Student Protests

Schooling Trump

High school students from coast to coast stage anti-Trump walkouts

High school students from coast to coast stage anti-Trump walkouts

Stephanie Cierra is an 18-year-old Los Angeles high school senior who walked out of school Monday to protest Donald Trump’s election.

She said it was the least she could do to express solidarity with those targeted by Trump’s campaign rhetoric — including her parents, immigrants from Guatemala and El Salvador. Still, before she headed to the downtown protest, Cierra finished her day’s classwork.

She’s applying to college this year, she explained.

“I would not walk all the way over here if I was trying to ditch school,” said the Wilson High School senior. “I’m scared, but that doesn’t mean I’m going to put my head down. This is empowering.”

The estimated 4,000 L.A. students who walked out Monday — students from Maryland to Ohio to Oregon did the same — enjoyed much nicer weather than the approximately 300 New York City high schoolers who walked out of class on Tuesday morning. They contended with pouring rain as they demonstrated outside Trump Tower.

Police had set up barricades to prevent the protesters from spilling into the street and from getting too close to the president-elect’s Fifth Avenue home, where his transition committee has been holed up for days.

The students had other ideas. They hopped the barricades and ran down Fifth Avenue, chanting “Not my president” and halting traffic for about 30 blocks. Some carried soggy cardboard signs emblazoned with slogans like “Proud to be a nasty woman,” “My body my choice,” and “Keep families together.”

“We don’t want Trump,” said Sam, a 15-year-old student from Harvest Collegiate High School, who had “Fuck Trump” written on his bare stomach. “The future is going to be terrible with Trump.”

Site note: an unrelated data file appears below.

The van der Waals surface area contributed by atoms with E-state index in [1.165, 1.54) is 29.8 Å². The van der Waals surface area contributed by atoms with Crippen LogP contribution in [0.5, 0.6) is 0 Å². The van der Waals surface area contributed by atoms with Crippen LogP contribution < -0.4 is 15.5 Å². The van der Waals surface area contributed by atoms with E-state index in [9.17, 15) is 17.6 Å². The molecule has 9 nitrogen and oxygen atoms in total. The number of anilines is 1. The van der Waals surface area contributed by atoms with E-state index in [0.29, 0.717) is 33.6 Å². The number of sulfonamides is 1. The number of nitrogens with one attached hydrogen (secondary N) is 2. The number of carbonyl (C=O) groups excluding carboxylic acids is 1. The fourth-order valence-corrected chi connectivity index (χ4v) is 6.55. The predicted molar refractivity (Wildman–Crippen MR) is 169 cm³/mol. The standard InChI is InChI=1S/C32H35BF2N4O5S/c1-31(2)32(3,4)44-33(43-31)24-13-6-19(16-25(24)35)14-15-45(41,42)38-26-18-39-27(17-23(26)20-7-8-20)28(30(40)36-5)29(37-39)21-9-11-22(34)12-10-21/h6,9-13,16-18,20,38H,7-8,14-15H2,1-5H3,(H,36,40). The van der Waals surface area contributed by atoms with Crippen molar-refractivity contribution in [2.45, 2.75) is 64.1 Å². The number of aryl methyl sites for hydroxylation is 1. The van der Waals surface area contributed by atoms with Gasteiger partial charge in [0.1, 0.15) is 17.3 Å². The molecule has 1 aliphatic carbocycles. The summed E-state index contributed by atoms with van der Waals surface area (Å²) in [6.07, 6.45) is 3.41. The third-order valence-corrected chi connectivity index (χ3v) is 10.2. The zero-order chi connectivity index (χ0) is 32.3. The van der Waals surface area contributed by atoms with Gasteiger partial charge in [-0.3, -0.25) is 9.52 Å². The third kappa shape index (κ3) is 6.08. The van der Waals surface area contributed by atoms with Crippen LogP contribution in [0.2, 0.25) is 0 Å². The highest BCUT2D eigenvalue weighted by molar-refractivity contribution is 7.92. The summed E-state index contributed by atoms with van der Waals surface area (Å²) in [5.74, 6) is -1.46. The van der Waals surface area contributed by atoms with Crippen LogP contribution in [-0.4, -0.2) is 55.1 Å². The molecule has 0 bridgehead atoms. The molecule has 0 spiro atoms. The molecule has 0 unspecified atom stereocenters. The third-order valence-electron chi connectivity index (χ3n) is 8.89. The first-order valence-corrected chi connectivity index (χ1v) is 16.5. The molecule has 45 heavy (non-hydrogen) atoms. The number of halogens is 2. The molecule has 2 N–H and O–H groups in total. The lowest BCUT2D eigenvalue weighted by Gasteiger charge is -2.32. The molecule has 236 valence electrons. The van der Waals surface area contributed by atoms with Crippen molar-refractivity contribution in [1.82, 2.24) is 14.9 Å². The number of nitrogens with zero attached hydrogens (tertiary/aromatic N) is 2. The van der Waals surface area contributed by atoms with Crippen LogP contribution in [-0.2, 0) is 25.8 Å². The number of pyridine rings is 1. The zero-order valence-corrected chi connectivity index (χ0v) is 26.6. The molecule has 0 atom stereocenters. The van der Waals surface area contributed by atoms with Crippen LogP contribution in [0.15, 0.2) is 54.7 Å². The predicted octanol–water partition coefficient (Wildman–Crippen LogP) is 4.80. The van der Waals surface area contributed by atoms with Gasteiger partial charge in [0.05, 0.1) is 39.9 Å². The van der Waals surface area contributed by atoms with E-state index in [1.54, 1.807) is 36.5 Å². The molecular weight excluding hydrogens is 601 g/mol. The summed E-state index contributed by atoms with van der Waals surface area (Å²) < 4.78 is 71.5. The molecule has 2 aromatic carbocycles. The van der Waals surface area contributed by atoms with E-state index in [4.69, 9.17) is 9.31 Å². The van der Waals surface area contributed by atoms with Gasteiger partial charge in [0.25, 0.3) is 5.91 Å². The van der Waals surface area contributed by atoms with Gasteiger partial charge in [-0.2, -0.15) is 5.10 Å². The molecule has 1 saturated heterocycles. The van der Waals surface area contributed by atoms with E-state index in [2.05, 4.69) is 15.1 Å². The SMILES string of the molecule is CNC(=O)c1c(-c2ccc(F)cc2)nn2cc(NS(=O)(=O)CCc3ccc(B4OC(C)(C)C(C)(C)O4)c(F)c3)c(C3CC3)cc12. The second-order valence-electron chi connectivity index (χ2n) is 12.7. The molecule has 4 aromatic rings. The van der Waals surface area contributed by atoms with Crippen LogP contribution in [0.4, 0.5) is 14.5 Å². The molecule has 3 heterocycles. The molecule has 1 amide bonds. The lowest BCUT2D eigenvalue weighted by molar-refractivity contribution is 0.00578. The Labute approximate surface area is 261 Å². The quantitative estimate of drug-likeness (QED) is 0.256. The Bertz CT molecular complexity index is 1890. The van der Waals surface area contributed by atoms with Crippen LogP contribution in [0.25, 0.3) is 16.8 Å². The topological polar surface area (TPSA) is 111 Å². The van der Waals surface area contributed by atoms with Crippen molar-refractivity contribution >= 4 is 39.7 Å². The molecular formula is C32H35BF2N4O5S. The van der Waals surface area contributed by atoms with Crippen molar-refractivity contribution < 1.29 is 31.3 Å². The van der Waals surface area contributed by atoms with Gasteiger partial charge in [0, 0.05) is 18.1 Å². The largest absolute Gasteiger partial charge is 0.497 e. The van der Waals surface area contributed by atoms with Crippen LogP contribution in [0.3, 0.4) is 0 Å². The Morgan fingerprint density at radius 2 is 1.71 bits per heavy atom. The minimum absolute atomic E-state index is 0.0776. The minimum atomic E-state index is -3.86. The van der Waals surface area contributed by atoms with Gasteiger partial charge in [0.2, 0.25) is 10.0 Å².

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Sarah Wagner, 17, also a student at Harvest Collegiate High School, said Trump’s comments about women scare her.

“It’s definitely very frightening, especially what he says about abortion, that he’s going to be grabbing pussy, and things like that,” Wagner said. “As a woman it’s really scary knowing someone with those beliefs can be my president. My president is someone who is supposed to be taking care of me.”

Los Angeles schools especially are known for walkout protests. In 1968, Mexican-American students at Lincoln, Roosevelt, Garfield, and Wilson high schools — all on the city’s east side — led walkouts to protest substandard education and discrimination by L.A. authorities, a major turning point in the Chicano Movement. In 1994, Latino students in L.A. and across California walked out to protest Proposition 187, a state ballot initiative to deny all public services to undocumented immigrants. (It was approved but never enforced.)

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And in 2006, students walked out to protest a bill in the U.S. House of Representatives that would have done the same nationally.

“We are the future, regardless if you’re an immigrant or not,” said 17-year-old Raven Leos, a senior at Garfield High School. “That’s what today is all about, to demonstrate that Trump isn’t going to delegate the future of this country. The youth are, because the youth are the future of this country.”

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